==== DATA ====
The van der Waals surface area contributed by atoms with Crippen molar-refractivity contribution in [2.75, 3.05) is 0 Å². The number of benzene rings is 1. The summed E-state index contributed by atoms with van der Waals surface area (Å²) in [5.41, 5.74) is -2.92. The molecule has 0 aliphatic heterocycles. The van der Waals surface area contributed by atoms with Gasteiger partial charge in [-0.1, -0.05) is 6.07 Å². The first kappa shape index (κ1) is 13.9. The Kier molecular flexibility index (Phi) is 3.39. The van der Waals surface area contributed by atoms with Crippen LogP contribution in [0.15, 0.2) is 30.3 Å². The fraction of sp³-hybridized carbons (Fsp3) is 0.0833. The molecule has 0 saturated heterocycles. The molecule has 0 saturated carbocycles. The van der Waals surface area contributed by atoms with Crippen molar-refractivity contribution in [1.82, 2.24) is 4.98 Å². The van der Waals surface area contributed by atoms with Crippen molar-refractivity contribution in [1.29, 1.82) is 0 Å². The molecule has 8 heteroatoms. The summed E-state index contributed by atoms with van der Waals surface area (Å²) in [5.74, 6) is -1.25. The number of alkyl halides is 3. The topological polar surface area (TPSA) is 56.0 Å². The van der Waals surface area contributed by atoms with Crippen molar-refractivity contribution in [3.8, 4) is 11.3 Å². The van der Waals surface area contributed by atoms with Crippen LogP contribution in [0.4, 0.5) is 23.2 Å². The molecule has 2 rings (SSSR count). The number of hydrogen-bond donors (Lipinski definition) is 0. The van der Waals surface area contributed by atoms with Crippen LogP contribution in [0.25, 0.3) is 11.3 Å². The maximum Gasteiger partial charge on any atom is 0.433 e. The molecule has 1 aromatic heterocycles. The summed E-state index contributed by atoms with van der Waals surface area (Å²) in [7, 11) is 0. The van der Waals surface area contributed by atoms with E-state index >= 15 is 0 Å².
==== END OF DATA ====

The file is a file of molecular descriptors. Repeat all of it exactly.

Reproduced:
The van der Waals surface area contributed by atoms with Crippen molar-refractivity contribution in [2.75, 3.05) is 0 Å². The number of benzene rings is 1. The summed E-state index contributed by atoms with van der Waals surface area (Å²) in [5.41, 5.74) is -2.92. The molecule has 0 aliphatic heterocycles. The van der Waals surface area contributed by atoms with Gasteiger partial charge in [-0.1, -0.05) is 6.07 Å². The first kappa shape index (κ1) is 13.9. The Kier molecular flexibility index (Phi) is 3.39. The van der Waals surface area contributed by atoms with Crippen LogP contribution in [0.15, 0.2) is 30.3 Å². The fraction of sp³-hybridized carbons (Fsp3) is 0.0833. The molecule has 0 saturated heterocycles. The molecule has 0 saturated carbocycles. The van der Waals surface area contributed by atoms with Crippen molar-refractivity contribution in [1.82, 2.24) is 4.98 Å². The van der Waals surface area contributed by atoms with Crippen molar-refractivity contribution in [1.29, 1.82) is 0 Å². The molecule has 8 heteroatoms. The summed E-state index contributed by atoms with van der Waals surface area (Å²) in [5.74, 6) is -1.25. The number of alkyl halides is 3. The topological polar surface area (TPSA) is 56.0 Å². The van der Waals surface area contributed by atoms with Crippen molar-refractivity contribution in [3.8, 4) is 11.3 Å². The van der Waals surface area contributed by atoms with Crippen LogP contribution in [0.4, 0.5) is 23.2 Å². The molecule has 2 rings (SSSR count). The number of hydrogen-bond donors (Lipinski definition) is 0. The van der Waals surface area contributed by atoms with Crippen LogP contribution in [0.25, 0.3) is 11.3 Å². The maximum Gasteiger partial charge on any atom is 0.433 e. The molecule has 1 aromatic heterocycles. The summed E-state index contributed by atoms with van der Waals surface area (Å²) in [7, 11) is 0. The van der Waals surface area contributed by atoms with E-state index >= 15 is 0 Å².